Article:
Advising from the Space In-Between: Bridging Your Client’s Internal and External Money Lives with a Learning Conversation

Advising from the Space In-Between:
Bridging Your Client’s Internal and External Money Lives with a Learning Conversation


Time to Read: 6 Min

Barbara Nusbaum

True Story: Sonja resisted working with a financial advisor for years. She didn’t trust “them.” She grew up in a family with a strongly held belief that outsiders couldn’t be trusted with your money. Her family immigrated to the US and built a modest but significant real estate portfolio. But Sonja’s assets, real estate, work and family inheritance were barely being managed.

Flash forward. Now, twice a year, Sonja drives from New York City to Boston — 4 hours and 3 states away — to meet with her financial advisor, Nancy. Between visits, Sonja speaks with her frequently, consulting before any and all major and minor financial, and even personal, decisions. And Sonja follows their collaboratively designed plans to a T.

What is it about Nancy that makes her one of Sonja’s first calls?

As a psychologist interested in how money and life intersect, it’s clear to me that Nancy’s success comes from her integrating Sonja’s internal perspective on, and her external experiences with, money and life. Based on understanding both of these aspects of Sonja, Nancy deliberately centers her advising in the space in-between. Nancy knows that, to successfully work with her clients, she needs to integrate their internal life with external money plans.

So what does it mean to “advise from the space in-between”? It means you are aware of, speak to, and bridge your clients’ internal and external lives.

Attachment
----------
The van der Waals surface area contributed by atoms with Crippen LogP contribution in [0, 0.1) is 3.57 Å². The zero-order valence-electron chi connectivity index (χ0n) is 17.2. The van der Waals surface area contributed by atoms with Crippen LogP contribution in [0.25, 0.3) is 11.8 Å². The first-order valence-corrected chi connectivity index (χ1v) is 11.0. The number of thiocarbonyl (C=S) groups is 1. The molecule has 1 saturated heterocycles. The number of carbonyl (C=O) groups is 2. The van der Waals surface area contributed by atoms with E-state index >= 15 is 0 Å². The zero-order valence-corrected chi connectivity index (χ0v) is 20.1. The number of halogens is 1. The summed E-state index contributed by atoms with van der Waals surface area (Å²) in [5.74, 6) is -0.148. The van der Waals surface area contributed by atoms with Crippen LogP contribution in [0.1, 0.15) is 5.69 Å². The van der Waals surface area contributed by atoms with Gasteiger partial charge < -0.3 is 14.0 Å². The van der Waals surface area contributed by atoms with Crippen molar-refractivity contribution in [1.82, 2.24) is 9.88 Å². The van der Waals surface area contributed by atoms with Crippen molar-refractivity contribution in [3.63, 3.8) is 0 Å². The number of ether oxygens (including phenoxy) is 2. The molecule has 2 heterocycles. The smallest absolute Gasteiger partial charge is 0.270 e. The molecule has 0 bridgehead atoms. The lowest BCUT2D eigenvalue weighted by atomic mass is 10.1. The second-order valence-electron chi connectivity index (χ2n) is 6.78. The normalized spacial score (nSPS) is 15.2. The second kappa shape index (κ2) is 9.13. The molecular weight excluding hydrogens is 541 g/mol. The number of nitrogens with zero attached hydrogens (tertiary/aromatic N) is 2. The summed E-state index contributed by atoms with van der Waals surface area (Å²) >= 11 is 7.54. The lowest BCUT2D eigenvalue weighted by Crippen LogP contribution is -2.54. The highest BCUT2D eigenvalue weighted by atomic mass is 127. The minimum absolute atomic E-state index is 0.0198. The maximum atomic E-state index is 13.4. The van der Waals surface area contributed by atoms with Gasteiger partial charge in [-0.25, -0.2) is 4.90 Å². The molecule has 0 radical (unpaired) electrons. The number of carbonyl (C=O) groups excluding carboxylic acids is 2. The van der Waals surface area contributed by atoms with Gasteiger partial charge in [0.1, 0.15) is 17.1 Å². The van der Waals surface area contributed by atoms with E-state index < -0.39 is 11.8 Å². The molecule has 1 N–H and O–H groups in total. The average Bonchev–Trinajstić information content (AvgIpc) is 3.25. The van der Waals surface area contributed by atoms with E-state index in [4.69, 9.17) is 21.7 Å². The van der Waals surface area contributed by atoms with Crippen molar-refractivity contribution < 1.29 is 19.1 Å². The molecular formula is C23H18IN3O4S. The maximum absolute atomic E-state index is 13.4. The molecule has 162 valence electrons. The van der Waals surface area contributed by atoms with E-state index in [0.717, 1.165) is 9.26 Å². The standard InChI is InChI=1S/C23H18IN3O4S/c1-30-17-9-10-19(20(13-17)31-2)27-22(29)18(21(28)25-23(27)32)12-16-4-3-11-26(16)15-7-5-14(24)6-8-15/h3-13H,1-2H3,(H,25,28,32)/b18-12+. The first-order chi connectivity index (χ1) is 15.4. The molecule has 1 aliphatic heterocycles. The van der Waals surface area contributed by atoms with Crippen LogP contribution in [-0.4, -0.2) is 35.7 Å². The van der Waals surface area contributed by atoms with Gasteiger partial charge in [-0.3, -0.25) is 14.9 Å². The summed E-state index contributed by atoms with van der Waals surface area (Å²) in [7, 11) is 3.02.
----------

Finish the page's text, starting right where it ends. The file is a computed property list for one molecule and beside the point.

Nancy’s skill at advising from the space in-between resulted in Sonja getting more and more comfortable bringing Nancy into her “life-team.” Nancy worked with Sonja to create her “money genogram,” a visual family tree that helped her understand her personal money patterns and her family's history and patterns around money behaviors, beliefs, feelings and relationships (see my previous article).

Through this process, Sonja better understood how her internal beliefs prevented her from working with an advisor and advancing her life goals. Once aware of these blocks, she made different, and better, life choices.

So what does it mean to “advise from the space in-between”? It means you are aware of, speak to, and bridge your clients’ internal and external lives. Clients come to you with their internal lives around money, including feelings, thoughts, values and past. This internal money life shapes their outside money lives — their money decisions, plans and actions.

A valuable tool to use to bridge the internal and external life of your clients is the “learning conversation.”

Learning Conversations

A learning conversation is both a tool and mindset; it’s a conversation that bridges your client’s internal and external money worlds, linking your client’s money feelings, beliefs, values and past with current and future financial plans, decisions and actions.

Advisors are well-trained in helping clients develop plans focused on investments, products, financial analyses and suggestions of when to invest, sell, etc. This information is invaluable to clients as part of advising conversations.

The learning conversation tool enhances your financial expertise by helping you and your client better understand what is going on internally for the client around money. Using the learning conversation will deepen your connection and relationship, facilitate collaborative planning, and help the client take action.

Collaborators vs. Experts

In a learning conversation, the advisor is not the expert. The advisor brings expertise, for sure, on products, analyses and planning; the client wants and needs this. But with a learning conversation, the advisor deploys a collaborative mindset, with the advisor as the expert on finances, and the client as the expert on his or her life. With a collaborative, two-directional approach, the advisor and client approach the conversation as equal partners, with curiosity and valuing each other’s thinking. This differs from the advisor role of directing factual information and product offerings to the client, and feeling pressed to convince him or her of the merits of a plan, a purchase or an action.